• The Malaysian government should sign and ratify the 1954 Convention Relating to the Status of Stateless Persons and the 1961 Convention on the Reduction of Statelessness. The government should request UNHCR to provide technical and advisory services as well as training on the prevention and reduction of statelessness.
  • Malaysia should assist in providing temporary identification papers for Rohingya adults and allow them access to employment and health services.
  • The National Department of Registration should make efforts to ensure that all children who are born in Malaysia, regardless of their nationality, are registered upon birth and provided with birth registration documents. Registration should be conducted at a location suitable for refugees, not at local police stations.
  • Malaysia should interpret its laws as applicable to Rohingya children. Specifically, Rohingya children whose citizenship is in question and who are born in Malaysia should acquire Malaysian citizenship under Article 14(1)(b) and the Second Schedule, Part II of Malaysia's Federal Constitution. However, the possession of Malaysian citizenship should not restrict the right to return to Burma and to opt for Burmese citizenship should that become available to them.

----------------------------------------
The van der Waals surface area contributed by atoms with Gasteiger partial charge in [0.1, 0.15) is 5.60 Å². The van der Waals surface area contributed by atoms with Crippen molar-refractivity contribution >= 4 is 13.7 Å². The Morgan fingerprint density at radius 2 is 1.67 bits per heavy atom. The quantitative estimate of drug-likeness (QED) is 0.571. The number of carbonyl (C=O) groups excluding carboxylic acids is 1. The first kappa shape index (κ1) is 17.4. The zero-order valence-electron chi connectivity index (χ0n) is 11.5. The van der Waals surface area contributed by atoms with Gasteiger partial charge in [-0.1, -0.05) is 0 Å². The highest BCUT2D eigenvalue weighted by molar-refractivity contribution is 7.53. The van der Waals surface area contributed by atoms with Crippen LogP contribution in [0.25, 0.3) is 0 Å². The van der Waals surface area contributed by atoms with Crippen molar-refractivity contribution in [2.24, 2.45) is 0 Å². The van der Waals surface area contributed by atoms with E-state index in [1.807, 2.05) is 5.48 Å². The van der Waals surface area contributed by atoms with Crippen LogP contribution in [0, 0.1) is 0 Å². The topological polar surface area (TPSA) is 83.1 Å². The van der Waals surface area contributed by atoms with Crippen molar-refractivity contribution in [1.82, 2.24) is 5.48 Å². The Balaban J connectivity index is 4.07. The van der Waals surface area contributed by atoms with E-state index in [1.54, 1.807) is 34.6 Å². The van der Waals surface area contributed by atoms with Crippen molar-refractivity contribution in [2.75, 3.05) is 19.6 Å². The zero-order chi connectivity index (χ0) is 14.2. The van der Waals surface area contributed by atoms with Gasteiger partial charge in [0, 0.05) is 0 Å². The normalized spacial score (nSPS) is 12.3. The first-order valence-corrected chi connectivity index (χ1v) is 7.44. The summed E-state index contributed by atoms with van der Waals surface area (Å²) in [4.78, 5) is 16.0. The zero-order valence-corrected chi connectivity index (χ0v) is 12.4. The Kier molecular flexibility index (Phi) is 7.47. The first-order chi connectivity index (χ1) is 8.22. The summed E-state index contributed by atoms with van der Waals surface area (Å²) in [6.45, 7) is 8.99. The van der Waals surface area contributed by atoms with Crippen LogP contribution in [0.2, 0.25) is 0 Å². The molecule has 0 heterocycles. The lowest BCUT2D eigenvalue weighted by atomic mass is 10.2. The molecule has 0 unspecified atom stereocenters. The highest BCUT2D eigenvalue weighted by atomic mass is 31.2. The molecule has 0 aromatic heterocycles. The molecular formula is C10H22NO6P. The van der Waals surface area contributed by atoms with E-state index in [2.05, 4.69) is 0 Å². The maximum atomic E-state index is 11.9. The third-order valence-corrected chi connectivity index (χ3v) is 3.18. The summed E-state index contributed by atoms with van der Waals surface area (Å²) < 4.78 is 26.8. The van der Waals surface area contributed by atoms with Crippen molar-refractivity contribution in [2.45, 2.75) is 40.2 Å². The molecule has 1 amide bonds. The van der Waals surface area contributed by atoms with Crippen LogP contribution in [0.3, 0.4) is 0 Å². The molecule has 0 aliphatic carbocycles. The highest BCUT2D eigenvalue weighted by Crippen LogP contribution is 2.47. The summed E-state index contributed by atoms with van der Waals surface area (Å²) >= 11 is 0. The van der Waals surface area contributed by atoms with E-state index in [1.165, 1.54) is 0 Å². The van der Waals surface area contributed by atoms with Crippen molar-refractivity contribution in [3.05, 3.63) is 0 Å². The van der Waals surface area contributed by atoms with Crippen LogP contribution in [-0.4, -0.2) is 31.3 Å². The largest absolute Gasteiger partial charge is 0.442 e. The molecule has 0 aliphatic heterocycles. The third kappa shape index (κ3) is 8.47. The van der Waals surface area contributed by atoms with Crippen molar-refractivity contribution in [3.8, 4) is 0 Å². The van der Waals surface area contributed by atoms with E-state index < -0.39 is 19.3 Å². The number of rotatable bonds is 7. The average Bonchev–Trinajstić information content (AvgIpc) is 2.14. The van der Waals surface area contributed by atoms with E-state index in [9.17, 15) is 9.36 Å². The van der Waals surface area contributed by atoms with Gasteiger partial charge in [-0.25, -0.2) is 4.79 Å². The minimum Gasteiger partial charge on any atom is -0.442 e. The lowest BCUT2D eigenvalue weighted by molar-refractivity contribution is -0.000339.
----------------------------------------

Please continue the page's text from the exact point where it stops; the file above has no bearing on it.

To the United Nations High Commissioner for Refugees (UNHCR):

  • UNHCR should fill the Head of Office and Junior Protection Officer (JPO) positions for the Kuala Lumpur liaison office.

Improving Access to the Office for Malaysia

  • Applicants who approach UNHCR in Kuala Lumpur should be allowed to enter the office gate; they should not be kept outside on their first visit. Where security is a concern, appropriate, tailored measures such as those detailed in UNHCR's 1995 training module on Interviewing Applicants for Refugee Status (RLD 4) should be taken that do not deter or prevent applicants from approaching the office. The occurrence of demonstrations by asylum-seekers does not justify closing off the compound and restricting access to UNHCR for asylum-seekers.